ISRAEL: New campaign for citizen diplomacy irks foreign press
During a radio debate a few months ago, legislator Zevulun Orlev bemoaned the fact that the Israeli government's budget for PR was smaller than Coca-Cola's advertising budget. "This is no way to win" the battle for public opinion, he said. Legislator Yuli Tamir argued the opposite point: The country is on the defensive, and "no advertising budget in the world" could help Israel explain its positions to the world.
This debate crops up periodically, a longstanding argument over whether Israel can't get its point across because of the messengers -- or because of the message. In some countries, government outreach is called public relations, affairs and diplomacy -- or propaganda, by others. In Israel, it's called hasbara, which translates as "explaining." This reveals an Israeli conviction that if they only explain it right, everyone will surely get it.
Now, a new campaign invites all Israelis to serve as ambassadors, saving Coca-Cola-size budgets.
Many traveling Israelis encounter prejudice among misinformed foreigners and find themselves constantly engaged in arguments and defense while abroad. Now the government is offering its traveling ambassadors tips and talking points. "Together, we can change the picture," says the website launched by the ministry of diaspora and public diplomacy, inviting people to brush up on their history, geography and current affairs to better convey their point.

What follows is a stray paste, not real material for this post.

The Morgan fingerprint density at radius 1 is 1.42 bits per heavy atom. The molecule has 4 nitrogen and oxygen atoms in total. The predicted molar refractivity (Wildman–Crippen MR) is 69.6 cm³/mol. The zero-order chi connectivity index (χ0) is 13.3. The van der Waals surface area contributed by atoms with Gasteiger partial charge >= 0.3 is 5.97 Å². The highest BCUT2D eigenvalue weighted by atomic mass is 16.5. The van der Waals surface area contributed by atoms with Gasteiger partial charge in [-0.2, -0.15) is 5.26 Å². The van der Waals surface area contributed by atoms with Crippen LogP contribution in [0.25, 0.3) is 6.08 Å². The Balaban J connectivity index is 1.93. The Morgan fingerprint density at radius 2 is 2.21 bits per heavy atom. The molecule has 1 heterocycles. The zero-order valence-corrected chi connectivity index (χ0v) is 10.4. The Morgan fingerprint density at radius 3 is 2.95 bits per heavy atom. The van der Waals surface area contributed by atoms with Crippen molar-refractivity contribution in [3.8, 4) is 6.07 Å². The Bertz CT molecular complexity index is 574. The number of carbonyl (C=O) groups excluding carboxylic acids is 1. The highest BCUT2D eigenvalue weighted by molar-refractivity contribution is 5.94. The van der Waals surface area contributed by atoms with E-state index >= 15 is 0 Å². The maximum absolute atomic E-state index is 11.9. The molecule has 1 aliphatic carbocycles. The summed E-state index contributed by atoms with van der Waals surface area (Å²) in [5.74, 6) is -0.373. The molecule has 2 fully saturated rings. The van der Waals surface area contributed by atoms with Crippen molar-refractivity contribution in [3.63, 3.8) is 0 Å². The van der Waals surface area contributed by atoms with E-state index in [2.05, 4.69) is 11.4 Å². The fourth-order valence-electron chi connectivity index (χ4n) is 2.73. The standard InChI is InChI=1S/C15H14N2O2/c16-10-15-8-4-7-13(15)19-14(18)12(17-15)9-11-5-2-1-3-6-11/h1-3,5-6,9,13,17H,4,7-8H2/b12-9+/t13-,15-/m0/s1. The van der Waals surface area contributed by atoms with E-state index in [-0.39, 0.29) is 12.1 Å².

Aside from providing hard facts on hard matters, the website also encourages the accidental ambassadors to make note of Israel's impressive achievements in fields such as agriculture, technology and medicine and to encourage others to visit Israel. It is, perhaps, a wise government that knows some of its people have shortcomings in the diplomacy department and has a few correctional tips: Listen first, then answer; keep your body-language confident and stable, and don't move your hands furiously when you talk -- it really makes people nervous.
But campaign "Explaining Israel," meant to show that Israel is on the right side of stuff too, is already rubbing some people the wrong way, including members of the foreign press. Tired of Israel being portrayed as conflict-central and backward? Myth-Busting 101 includes a series of humorous clips that poke fun at ill-informed and stereotypical coverage of Israel. It's not going down well.
Israeli satire has already poked fun at its own hasbara, and of course skewered the foreign press for its coverage of Israel. Whether international coverage of Israel is biased or not is an old argument and in the eye of the beholder. But don't make us look like ignorant, gullible fools, says Conny Mus, chairman of the Foreign Press Association.
-- Batsheva Sobelman in Jerusalem.
Photo: One of three campaign clips, via YoutTube. Credit: YouTube